The COALESCE expression returns the first not NULL value. It is a shortcut for the CASE expression. In relational database such as SQL server, it can be used in the SELECT clause, WHERE clause as well as JOIN condition. COALESCE can also be used in NON-relational database such as Hive, which use a SQL-like queries HiveQL. In this blog, I want to show you that HIVE does not like COALESCE function as the JOIN condition.
To illustrate what I mean by that, let me show you an example with two tables t1 and t2. Here is the query to create the two tables.
CREATE TABLE t1( trd_id bigint, trd_nb bigint ) ; INSERT INTO t1 VALUES(1, 1) ; INSERT INTO t1 VALUES(null, 2); INSERT INTO t1 VALUES(null, null); INSERT INTO t1 VALUES(3, null); INSERT INTO t1 VALUES(null, 4) CREATE TABLE t2( trd_id bigint, trd_nb bigint ) ; INSERT INTO t2 VALUES(1, 1) ; INSERT INTO t2 VALUES(2, null); INSERT INTO t2 VALUES(null, null); INSERT INTO t2 VALUES(3, null)INSERT INTO t2 VALUES(null, 4);
Quickly run a select statement, you will see the result as shown below.
These two tables has exactly same schemas. They both have 5 rows and 4 of 5 are identical. The only difference is that the second row in which the data for trd_id and trd_nb columns are switched. These two columns have same data type, it is possible to JOIN them with each other. To illustrate the COALESCE function, I have intentionally introduced several NULL values into these two columns.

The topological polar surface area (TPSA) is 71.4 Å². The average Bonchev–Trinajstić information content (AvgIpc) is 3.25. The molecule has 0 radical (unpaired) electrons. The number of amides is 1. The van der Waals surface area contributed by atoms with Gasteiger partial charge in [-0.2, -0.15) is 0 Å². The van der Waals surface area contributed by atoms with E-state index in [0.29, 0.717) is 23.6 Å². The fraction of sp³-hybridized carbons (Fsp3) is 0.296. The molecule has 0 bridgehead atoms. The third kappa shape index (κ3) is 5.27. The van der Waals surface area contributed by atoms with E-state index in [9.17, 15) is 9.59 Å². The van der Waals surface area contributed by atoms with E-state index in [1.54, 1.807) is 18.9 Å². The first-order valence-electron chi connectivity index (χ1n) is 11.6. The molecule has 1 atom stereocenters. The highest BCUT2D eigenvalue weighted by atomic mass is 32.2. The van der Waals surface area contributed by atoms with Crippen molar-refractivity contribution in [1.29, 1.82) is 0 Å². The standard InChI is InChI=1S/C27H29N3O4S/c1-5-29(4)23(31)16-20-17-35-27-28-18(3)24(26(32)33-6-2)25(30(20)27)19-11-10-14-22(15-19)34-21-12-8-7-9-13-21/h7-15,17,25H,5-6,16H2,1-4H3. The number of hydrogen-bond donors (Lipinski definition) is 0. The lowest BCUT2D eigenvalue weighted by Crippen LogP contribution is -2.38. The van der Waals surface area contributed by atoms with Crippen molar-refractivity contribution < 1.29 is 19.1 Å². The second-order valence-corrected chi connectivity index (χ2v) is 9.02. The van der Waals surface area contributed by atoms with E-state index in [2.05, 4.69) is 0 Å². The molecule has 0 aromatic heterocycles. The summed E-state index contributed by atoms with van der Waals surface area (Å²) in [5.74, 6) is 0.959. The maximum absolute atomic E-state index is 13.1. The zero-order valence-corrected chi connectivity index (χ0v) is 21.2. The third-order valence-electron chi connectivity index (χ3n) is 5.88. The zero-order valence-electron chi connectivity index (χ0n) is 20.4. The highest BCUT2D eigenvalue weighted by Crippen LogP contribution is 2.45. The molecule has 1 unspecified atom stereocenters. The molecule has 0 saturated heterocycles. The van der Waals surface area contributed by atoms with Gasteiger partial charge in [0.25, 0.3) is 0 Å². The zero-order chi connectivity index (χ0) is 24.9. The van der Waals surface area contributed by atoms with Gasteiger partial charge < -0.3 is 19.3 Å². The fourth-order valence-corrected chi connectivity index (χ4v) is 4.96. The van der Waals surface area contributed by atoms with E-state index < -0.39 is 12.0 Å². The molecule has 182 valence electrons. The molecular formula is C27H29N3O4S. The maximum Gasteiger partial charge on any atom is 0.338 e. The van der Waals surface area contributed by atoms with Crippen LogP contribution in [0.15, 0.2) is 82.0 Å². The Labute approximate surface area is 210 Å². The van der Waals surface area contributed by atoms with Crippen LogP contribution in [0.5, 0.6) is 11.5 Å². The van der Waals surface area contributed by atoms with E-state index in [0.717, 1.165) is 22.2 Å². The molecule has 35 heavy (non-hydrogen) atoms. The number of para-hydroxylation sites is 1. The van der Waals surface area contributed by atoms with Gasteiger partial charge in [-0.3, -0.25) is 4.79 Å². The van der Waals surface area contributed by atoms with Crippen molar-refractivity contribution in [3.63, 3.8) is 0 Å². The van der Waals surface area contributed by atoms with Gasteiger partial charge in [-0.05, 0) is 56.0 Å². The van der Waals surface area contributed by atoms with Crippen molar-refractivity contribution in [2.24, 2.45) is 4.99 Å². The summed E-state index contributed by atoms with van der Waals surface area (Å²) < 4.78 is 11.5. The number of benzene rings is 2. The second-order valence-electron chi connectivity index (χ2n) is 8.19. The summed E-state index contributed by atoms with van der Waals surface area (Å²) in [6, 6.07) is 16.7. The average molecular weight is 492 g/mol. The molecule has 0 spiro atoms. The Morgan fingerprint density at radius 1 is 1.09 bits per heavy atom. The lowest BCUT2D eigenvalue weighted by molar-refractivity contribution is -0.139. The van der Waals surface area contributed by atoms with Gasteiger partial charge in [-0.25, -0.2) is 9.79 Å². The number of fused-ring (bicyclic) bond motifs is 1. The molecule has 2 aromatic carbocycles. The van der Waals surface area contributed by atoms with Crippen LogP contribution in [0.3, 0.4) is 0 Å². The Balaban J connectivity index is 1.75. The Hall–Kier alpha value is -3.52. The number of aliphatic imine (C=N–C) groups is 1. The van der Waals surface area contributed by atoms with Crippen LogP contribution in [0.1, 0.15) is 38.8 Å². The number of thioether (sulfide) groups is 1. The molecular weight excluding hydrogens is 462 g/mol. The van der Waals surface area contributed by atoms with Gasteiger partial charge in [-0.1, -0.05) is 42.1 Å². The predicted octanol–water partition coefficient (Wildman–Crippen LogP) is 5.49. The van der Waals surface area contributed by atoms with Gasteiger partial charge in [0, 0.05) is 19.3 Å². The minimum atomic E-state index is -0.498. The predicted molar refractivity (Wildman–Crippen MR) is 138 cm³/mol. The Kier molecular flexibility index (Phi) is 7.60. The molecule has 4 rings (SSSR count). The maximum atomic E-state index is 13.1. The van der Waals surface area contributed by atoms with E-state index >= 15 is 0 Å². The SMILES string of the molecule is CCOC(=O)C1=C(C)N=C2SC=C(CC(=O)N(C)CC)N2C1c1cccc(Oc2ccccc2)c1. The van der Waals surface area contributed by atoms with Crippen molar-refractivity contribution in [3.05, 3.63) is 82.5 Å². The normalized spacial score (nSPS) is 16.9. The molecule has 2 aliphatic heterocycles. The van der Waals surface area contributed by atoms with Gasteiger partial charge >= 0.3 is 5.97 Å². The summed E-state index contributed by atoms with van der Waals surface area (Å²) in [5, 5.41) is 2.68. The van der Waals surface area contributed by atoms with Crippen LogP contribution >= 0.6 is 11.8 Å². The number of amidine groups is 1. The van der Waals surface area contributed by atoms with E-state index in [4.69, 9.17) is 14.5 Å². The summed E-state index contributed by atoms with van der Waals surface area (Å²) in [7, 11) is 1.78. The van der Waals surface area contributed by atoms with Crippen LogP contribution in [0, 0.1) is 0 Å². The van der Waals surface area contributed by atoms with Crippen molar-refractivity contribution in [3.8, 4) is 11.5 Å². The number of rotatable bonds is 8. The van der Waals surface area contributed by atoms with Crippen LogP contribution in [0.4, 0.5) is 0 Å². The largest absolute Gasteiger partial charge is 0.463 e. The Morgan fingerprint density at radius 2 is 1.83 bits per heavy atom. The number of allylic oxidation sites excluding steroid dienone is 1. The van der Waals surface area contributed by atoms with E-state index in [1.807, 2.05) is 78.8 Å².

First, Let’s run a query with trd_id as the JOIN condition.
SELECT t1.*, t2.* FROM t1 INNER JOIN t2 ON t2.trd_id = t1.trd_id
From the above table information, we can easily know that two records should be returned. This is exactly what the result shown.
What if we change the condition by combining trd_id and trd_nb two columns with COALESCE function? Let’s try the following query.
SELECT t1.*, t2.* FROM t1 INNER JOIN t2 ON COALESCE(t2.trd_id, t2.trd_nb ) = COALESCE(t1.trd_id , t1.trd_nb)
Since we have combined the two columns and COALESCE function picks the first non NULL value, one would expect that it should return 4 records. However, it only returns one record as shown below.
Sine the COALESCE function is a shortcut of CASE expression, let’s test with a CASE expression as the JOIN condition.
SELECT t1.*, t2.* FROM t1 JOIN t2 ON CASE WHEN t2.trd_id is NULL THEN t2.trd_nb ELSE t2.trd_id END = CASE WHEN t1.trd_id IS NULL THEN t1.trd_nb ELSE t1.trd_id END
Just like the COALESCE function, The CASE expression returns exactly same result (not shown).
To overcome the caveat of COALESCE function, I have designed a workaround method by creating an intermediate column using a subquery. Then use the intermediate column as the JOIN condition. The detailed query are showed as below.
SELECT * FROM (SELECT *, CASE WHEN t1.trd_id IS NULL then t1.trd_nb ELSE t1.trd_id END col1 FROM t1) a JOIN ( SELECT *, CASE WHEN t2.trd_id is NULL THEN t2.trd_nb ELSE t2.trd_id END col2 FROM t2 ) b ON a.col1 = b.col2
As expected, this workaround method does return 4 records as shown below.
In this blog, I have shown you an interesting observation that HIVE does not like the COALESCE function as the JOIN condition.